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    Re: An actual case of GPS Jamming
    From: Frank Reed
    Date: 2013 Aug 12, 11:17 -0700

    Brad, you wrote:
    "So for $100, you can locally jam the receiver. Make the noise big enough and the signal doesn't make it through. Its a trivial exercise in broadcasting on a reserved frequency, say, right around 1575 MHz."

    Oh yes. That much is well-established. The robustness of the GPS system depends, not on any intrinsic security of its signals, but rather on the huge number of users who are dependent on it and therefore aware of any disruptions. Jamming is easy. Jamming without getting noticed --and without getting caught-- is somewhat more difficult.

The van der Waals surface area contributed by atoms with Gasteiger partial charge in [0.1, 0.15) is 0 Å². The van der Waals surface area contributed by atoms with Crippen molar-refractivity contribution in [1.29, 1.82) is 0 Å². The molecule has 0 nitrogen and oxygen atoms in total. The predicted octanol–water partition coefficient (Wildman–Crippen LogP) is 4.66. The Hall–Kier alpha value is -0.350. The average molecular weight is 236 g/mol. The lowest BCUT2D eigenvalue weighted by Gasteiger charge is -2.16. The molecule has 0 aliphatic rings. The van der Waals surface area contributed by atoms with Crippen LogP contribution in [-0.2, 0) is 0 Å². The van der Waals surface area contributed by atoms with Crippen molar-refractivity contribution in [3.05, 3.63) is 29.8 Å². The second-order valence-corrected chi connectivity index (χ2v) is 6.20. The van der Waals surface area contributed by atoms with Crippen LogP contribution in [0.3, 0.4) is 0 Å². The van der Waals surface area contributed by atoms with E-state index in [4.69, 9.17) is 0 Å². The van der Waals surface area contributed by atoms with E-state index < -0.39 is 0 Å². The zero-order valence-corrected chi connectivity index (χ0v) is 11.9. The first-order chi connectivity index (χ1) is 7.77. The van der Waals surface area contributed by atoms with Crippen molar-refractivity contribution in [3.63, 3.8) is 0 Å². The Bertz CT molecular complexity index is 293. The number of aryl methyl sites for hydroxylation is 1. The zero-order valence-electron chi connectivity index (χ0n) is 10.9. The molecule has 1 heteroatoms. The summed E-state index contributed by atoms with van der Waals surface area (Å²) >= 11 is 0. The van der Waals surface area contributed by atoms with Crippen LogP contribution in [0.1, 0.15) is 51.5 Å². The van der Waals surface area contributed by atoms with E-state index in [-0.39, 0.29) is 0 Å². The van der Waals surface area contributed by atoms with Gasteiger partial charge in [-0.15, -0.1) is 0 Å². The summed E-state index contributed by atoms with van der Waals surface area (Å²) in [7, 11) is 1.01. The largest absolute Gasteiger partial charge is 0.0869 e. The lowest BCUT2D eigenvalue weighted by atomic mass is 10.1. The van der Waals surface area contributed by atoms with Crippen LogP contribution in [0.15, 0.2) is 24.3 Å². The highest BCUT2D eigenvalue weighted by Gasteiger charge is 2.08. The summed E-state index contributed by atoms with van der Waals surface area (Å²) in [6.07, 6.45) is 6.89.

And you added:
    "A similar statement can be made vis the broadcast of time. You don't have to swamp it out all over the world, just locally. "

    I believe you're referring here to your proposed solution to my "celestial spoofing" thought experiment. In case you misunderstood my reply, I do absolutely agree with you that you could do this LOCALLY. Would that be a viable solution? Do navigators slavishly listen to radio time signals? Could you find some way to keep a time signal spoofing transmitter in range of each vessel in this imaginary sailing race?


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